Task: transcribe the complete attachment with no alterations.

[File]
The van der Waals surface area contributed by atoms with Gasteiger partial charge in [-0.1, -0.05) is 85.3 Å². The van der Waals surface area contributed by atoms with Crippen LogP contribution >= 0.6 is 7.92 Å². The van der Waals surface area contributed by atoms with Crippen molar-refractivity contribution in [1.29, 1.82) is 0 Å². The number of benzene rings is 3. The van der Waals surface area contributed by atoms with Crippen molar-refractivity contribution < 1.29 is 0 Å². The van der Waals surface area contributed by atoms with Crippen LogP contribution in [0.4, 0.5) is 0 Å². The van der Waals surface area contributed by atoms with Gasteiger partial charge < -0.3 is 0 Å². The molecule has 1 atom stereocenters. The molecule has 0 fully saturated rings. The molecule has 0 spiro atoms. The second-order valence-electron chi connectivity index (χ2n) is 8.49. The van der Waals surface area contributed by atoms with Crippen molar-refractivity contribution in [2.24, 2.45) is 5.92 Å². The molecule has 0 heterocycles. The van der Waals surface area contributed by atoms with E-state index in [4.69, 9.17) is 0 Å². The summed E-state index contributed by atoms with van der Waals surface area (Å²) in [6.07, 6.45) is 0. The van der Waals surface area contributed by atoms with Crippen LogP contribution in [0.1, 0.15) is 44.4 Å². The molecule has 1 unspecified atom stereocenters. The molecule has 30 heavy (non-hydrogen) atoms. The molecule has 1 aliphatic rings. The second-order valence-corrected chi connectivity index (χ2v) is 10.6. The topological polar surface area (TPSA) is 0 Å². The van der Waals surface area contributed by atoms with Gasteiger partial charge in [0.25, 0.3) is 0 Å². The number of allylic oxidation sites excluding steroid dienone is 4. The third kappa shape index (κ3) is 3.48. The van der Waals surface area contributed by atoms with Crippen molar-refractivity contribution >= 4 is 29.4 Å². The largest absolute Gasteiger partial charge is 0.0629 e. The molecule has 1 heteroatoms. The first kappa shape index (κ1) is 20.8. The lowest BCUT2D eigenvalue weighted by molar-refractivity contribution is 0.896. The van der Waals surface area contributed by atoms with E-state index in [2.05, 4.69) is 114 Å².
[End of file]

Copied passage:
The van der Waals surface area contributed by atoms with Gasteiger partial charge in [-0.1, -0.05) is 85.3 Å². The van der Waals surface area contributed by atoms with Crippen LogP contribution >= 0.6 is 7.92 Å². The van der Waals surface area contributed by atoms with Crippen molar-refractivity contribution in [1.29, 1.82) is 0 Å². The number of benzene rings is 3. The van der Waals surface area contributed by atoms with Crippen molar-refractivity contribution < 1.29 is 0 Å². The van der Waals surface area contributed by atoms with Crippen LogP contribution in [0.4, 0.5) is 0 Å². The van der Waals surface area contributed by atoms with Gasteiger partial charge < -0.3 is 0 Å². The molecule has 1 atom stereocenters. The molecule has 0 fully saturated rings. The molecule has 0 spiro atoms. The second-order valence-electron chi connectivity index (χ2n) is 8.49. The van der Waals surface area contributed by atoms with Crippen molar-refractivity contribution in [2.24, 2.45) is 5.92 Å². The molecule has 0 heterocycles. The van der Waals surface area contributed by atoms with E-state index in [4.69, 9.17) is 0 Å². The summed E-state index contributed by atoms with van der Waals surface area (Å²) in [6.07, 6.45) is 0. The van der Waals surface area contributed by atoms with Crippen LogP contribution in [0.1, 0.15) is 44.4 Å². The molecule has 1 unspecified atom stereocenters. The molecule has 30 heavy (non-hydrogen) atoms. The molecule has 1 aliphatic rings. The second-order valence-corrected chi connectivity index (χ2v) is 10.6. The topological polar surface area (TPSA) is 0 Å². The van der Waals surface area contributed by atoms with Gasteiger partial charge in [0.25, 0.3) is 0 Å². The number of allylic oxidation sites excluding steroid dienone is 4. The third kappa shape index (κ3) is 3.48. The van der Waals surface area contributed by atoms with Crippen molar-refractivity contribution >= 4 is 29.4 Å². The largest absolute Gasteiger partial charge is 0.0629 e. The molecule has 1 heteroatoms. The first kappa shape index (κ1) is 20.8. The lowest BCUT2D eigenvalue weighted by molar-refractivity contribution is 0.896. The van der Waals surface area contributed by atoms with E-state index in [2.05, 4.69) is 114 Å².